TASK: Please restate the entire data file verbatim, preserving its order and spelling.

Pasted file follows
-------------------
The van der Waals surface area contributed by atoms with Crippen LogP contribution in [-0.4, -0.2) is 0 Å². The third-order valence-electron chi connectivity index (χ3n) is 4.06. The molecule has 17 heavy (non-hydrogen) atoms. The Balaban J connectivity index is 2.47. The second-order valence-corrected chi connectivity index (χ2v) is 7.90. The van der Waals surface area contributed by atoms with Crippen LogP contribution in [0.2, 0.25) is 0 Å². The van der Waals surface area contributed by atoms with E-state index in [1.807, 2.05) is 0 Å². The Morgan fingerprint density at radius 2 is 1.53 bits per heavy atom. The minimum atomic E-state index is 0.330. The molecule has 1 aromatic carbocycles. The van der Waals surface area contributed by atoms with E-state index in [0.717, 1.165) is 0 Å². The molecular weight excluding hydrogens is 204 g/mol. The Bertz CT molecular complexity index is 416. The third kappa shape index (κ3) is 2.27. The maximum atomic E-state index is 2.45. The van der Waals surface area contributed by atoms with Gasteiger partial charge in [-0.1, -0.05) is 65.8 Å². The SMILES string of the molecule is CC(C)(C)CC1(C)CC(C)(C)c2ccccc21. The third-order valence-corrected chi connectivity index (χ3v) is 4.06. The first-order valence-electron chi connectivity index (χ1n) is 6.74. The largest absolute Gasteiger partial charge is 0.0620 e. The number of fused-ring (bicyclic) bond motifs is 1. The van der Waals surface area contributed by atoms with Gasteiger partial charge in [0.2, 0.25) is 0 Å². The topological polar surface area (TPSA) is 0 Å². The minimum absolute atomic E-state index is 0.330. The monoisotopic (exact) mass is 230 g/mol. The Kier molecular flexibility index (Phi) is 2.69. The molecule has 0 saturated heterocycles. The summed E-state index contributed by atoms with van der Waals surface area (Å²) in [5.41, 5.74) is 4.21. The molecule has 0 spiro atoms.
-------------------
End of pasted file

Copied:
The van der Waals surface area contributed by atoms with Crippen LogP contribution in [-0.4, -0.2) is 0 Å². The third-order valence-electron chi connectivity index (χ3n) is 4.06. The molecule has 17 heavy (non-hydrogen) atoms. The Balaban J connectivity index is 2.47. The second-order valence-corrected chi connectivity index (χ2v) is 7.90. The van der Waals surface area contributed by atoms with Crippen LogP contribution in [0.2, 0.25) is 0 Å². The van der Waals surface area contributed by atoms with E-state index in [1.807, 2.05) is 0 Å². The Morgan fingerprint density at radius 2 is 1.53 bits per heavy atom. The minimum atomic E-state index is 0.330. The molecule has 1 aromatic carbocycles. The van der Waals surface area contributed by atoms with E-state index in [0.717, 1.165) is 0 Å². The molecular weight excluding hydrogens is 204 g/mol. The Bertz CT molecular complexity index is 416. The third kappa shape index (κ3) is 2.27. The maximum atomic E-state index is 2.45. The van der Waals surface area contributed by atoms with Gasteiger partial charge in [-0.1, -0.05) is 65.8 Å². The SMILES string of the molecule is CC(C)(C)CC1(C)CC(C)(C)c2ccccc21. The third-order valence-corrected chi connectivity index (χ3v) is 4.06. The first-order valence-electron chi connectivity index (χ1n) is 6.74. The largest absolute Gasteiger partial charge is 0.0620 e. The number of fused-ring (bicyclic) bond motifs is 1. The van der Waals surface area contributed by atoms with Gasteiger partial charge in [0.2, 0.25) is 0 Å². The topological polar surface area (TPSA) is 0 Å². The minimum absolute atomic E-state index is 0.330. The monoisotopic (exact) mass is 230 g/mol. The Kier molecular flexibility index (Phi) is 2.69. The molecule has 0 saturated heterocycles. The summed E-state index contributed by atoms with van der Waals surface area (Å²) in [5.41, 5.74) is 4.21. The molecule has 0 spiro atoms.